I built a home NAS two years ago, that was the first COVID summer and I finally had the time. It’s running Proxmox, which is running TrueNAS (then Core, now Scale) as a VM. An HBA card is passed directly to the TrueNAS VM. The HBA card is a Dell PERC H310, but I’ve crossflashed it so that now it shows up as an LSI SAS2008 PCI-Express Fusion-MPT SAS-2. The system originally had five ST4000VN008 disks (4 TB) in a RAIDZ2.
Pretty much from the beginning I noticed the system was spewing out storage related error messages when booting up. ZFS also noticed, but after the TrueNAS VM was completely up, there were no more errors and I quite rarely rebooted or shut down the system, so I wasn’t too worried. The few read errors I got each boot I cleared with
zpool clear, which probably was not the best idea.
Last summer we had very cheap electricity here in Finland, something like 1-3 c/kWh plus transfer and taxes. Well, this summer it can be even 60 c/kWh during the worst times. I started shutting down my NAS when I knew we would not need it for a while. This made the disk issues worse.
I know the high electricity prices are partly due to Russia’s attack in Ukraine and the sanctions against Russia. I completely support Ukraine, they are fighting for the freedom of all of the Eastern EU border states. Please donate to support Ukraine.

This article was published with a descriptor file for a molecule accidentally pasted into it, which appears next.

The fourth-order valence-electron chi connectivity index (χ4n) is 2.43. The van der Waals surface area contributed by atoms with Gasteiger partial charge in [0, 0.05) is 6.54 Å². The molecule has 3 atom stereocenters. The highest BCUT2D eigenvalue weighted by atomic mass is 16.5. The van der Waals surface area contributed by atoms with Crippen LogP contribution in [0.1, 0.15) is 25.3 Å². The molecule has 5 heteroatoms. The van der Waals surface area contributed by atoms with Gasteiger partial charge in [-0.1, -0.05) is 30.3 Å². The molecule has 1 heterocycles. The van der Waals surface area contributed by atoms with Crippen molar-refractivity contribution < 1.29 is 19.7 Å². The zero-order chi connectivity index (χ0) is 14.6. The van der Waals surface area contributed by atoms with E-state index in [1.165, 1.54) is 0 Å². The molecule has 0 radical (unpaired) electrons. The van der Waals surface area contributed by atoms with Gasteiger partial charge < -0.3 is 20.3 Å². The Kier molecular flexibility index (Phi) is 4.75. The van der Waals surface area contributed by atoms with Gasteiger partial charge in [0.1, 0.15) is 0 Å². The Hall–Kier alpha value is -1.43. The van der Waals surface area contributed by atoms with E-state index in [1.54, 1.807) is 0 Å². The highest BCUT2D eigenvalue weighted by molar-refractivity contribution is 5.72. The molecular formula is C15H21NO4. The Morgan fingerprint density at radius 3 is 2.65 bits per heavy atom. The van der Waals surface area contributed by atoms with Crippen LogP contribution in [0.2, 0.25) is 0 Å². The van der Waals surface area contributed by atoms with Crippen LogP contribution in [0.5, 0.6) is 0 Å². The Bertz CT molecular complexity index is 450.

TrueNAS keeps only one day of systemd journal data (why?) so I’ve already lost the actual error messages. By going through my Google search history I was able to find some of the errors I got. They were like this:
Unaligned partial completion ... tag#0 FAILED Result: hostbyte=DID_OK driverbyte=DRIVER_SENSE ... print_req_error: critical medium error ...
Because there’s quite a lot of discussion on the web about Ironwolf firmware issues, issues with NCQ etc. I hoped this was something that could be fixed with software. I tried passing many kernel options found by googling to the TrueNAS Scale kernel. I came up with
libata.force=noncq mpt3sas.msix_disable=1 mpt3sas.max_queue_depth=10000. For more discussion on these issues, see here, here, here, here. Seagate has actually released a firmware update from SC60 to SC61 for the larger Ironwolfs, but I have the 4 TB ones without an update available.
None of these options helped. Eventually the whole disk just disappeared. At this point it was clear to me that the issue was not a kernel bug, a disk firmware bug, an HBA firmware bug or anything like that. The disk had been faulty already on arrival.
I noticed Seagate has come up with new versions of the Ironwolfs. The 4 TB version is now ST4000VN006 with 256 MB of cache instead of 64 MB. The new version is also physically thinner and might run cooler. I ordered one of those. Unfortunately the firmware version is still SC60.
I replaced the faulty disk with the new one, ZFS resilvered the pool in about 8 hours and all is good again. I guess the moral of the story is that it seems like a disk could be defective, it probably is and you should start by replacing it.